Yes, you can compost bread, pasta, and other foods made from wheat or other grains.  Much of the bread you buy at the store, including white bread, is fortified with calcium and iron, which are both essential nutrients for plant growth.

Bread provides calcium and iron, along with other nutrients, to a compost pile.

Many types of bread also contain potassium, phosphorus, magnesium, zinc, and manganese.  By composting bread, you can add some of these nutrients back into the soil.

One caution is to avoid composting bread if you live near a restaurant.  You can attract nearby rats or other pests that are used to dining on bread from restaurants.

How Long Does Bread Take To Decompose?

Bread will decompose fairly quickly on its own without much treatment from you.  As everyone knows, bread without preservatives will be moldy in less than a week.

Even with preservatives, bread will grow mold within two weeks or so.  After mold appears, it will spread quickly and consume the entire loaf or slice of bread.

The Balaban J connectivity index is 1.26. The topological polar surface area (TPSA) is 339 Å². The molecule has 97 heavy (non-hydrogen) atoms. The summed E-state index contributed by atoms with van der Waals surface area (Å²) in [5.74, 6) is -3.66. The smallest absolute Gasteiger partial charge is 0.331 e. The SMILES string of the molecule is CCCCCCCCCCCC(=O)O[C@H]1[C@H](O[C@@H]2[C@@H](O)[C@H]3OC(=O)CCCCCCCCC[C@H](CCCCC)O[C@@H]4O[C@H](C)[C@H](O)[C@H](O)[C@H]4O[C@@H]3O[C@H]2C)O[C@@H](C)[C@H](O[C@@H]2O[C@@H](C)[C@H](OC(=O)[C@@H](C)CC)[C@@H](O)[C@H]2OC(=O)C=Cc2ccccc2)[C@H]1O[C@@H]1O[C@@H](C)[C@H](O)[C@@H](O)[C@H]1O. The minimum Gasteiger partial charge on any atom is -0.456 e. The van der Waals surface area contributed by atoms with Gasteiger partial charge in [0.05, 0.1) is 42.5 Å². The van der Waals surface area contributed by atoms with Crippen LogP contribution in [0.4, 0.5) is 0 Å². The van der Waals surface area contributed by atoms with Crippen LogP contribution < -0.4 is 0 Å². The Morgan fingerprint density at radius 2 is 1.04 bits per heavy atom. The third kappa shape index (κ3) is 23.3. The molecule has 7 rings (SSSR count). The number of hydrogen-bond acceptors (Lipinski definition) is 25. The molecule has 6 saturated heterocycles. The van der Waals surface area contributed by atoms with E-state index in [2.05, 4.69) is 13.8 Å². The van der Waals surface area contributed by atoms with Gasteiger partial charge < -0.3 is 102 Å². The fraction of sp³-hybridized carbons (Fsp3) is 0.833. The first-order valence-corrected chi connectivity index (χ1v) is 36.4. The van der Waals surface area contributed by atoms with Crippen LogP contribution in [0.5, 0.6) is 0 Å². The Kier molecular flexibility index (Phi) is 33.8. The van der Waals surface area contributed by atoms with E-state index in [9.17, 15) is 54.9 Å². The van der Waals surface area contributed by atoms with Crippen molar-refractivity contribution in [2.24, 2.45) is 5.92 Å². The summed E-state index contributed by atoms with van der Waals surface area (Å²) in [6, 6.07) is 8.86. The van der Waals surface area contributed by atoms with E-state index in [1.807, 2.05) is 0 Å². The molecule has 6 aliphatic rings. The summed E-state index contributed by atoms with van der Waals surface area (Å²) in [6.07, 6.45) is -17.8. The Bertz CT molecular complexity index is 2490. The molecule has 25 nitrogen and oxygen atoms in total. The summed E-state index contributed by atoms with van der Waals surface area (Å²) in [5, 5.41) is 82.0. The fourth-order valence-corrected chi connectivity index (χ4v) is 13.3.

The same thing will happen in nature, and it will happen even faster in a compost pile.  If you want to speed up the process even further, soak the bread in water and then add it to your compost pile.

Can You Compost Meat?

Yes, you can compost meat, as well as fish.  However, the smell of composting meat will be revolting to anyone passing nearby, especially when the wind picks up.

You can compost meat, but it probably isn’t a great idea, especially if you want to avoid pests like raccoons.

In addition, composting meat will attract flies, which will lay eggs.  Soon, you will have maggots squirming in your compost pile to feed on the meat.  This is not a charming scene to be setting in your yard.